Saturday, February 25, 2023

Hounded by Kevin Hearne


Hounded by Kevin Hearne, the first book in The Iron Druid series, is an urban fantasy in the same vein as The Dresden Files and the Alex Verus series. 

Atticus O'Sullivan is a two thousand year old druid living in contemporary Arizona. Some time in the distant past, Atticus absconded with a magical sword that belonged to the Celtic god, Aenghus Og. And he's been either running or hiding ever since.

Things start to heat up when two goddesses separately bring warnings that Aenghus has found him and will soon come to kill him. He's then attacked several times until he's forced to stand and fight.

Like Harry Dresden, Atticus O'Sullivan has lots of magical allies and lots of enemies, including werewolves, witches and vampires.  But unlike Dresden, O'Sullivan has two thousand years of magical experience. He knows himself,  his powers, and the people around him. And he has no trouble seeing through most of the enemy's deceptions. Atticus is smart, personable, and resourceful. Exactly the kind of character I enjoy reading about.

Story wise, Hounded doesn't break any new ground. But it's solidly written and entertaining. The one thing that makes Hounded stand out from other urban fantasies is the canine humor. Atticus has a telepathic link with his intelligent Irish wolfhound, who likes to  joke about sausages and French Poodles. Again, nothing new, but entertaining.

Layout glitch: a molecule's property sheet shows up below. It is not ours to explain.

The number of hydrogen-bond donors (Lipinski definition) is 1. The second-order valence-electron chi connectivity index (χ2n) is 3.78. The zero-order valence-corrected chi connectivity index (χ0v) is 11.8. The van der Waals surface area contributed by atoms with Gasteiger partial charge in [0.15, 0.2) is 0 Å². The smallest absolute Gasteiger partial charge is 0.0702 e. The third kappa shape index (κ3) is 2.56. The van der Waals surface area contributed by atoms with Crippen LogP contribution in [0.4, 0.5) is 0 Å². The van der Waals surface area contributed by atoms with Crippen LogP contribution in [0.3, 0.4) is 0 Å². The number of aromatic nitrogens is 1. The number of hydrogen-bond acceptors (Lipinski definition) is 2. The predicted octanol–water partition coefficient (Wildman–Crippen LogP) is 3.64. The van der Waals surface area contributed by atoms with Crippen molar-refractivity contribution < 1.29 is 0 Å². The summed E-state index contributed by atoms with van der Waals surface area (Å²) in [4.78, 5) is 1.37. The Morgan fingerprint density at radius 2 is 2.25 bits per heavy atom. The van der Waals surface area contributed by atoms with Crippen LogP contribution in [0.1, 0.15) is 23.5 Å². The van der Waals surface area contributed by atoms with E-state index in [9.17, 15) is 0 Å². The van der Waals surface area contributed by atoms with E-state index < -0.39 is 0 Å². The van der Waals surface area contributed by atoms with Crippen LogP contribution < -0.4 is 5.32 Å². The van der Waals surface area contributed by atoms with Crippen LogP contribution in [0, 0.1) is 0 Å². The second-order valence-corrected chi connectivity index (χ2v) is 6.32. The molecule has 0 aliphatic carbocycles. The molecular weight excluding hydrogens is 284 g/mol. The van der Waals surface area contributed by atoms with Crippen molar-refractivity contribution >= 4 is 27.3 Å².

Saturday, February 18, 2023

The Forever War

 The Forever War. details William Mandella's experience of being conscripted into a pointless interstellar war. Madella holds a Phd in physics and planned to become a teacher. But being conscripted ended his plans and his ability to determine the direction of his own life. 

The Forever War is a fish-out-of-water story. The millitary moves Mandella from situation to situation, never giving him a chance get comfortable. He's never given a chance to grow, rise to the occasion, or solve a significant problem. He's a cog in a vast military machine that doesn't care if he lives or dies. This is evident in the callus way half the soldiers die in training before ever seeing real combat. 

After being injured in his first engagement, Madella is released to civilian life. But decades have passed back home, and the world has changed. The government has neglected social reforms to support the war. Crime and inflation are rampant, and Mandella feels more alienated from his home than he did from the military that abused him. He feels forced to reenlist, even though he knows the war is a complete waste.

The Forever War is not the type of story I enjoy, but is one that makes you think. (That's probably why it won the Hugo and Nebula for Best Novel.) The book serves as an allegory for the author's experience in the Vietnam War. And from that perspective, you see how the military industrial complex uses the government to profit off of a war that no one can win. Literally at the expense of people's personal freedoms and social deterioration. 

Not only did this book illustrate the author's experience in the Vietnam War, but you can also see parallels in the more recent Iraq and Afghanistan wars. This makes The Forever War just as relevant today as it was 45 years ago.

The writer's perspective

From the writer's perspective, The Forever War is a great example of how to show the fictional world through the eyes and actions of the protagonist. There are a few info dumps in the dialog between characters. But they're presented as part of an orientation lecture that shows the world the characters are in.


First published in 1974,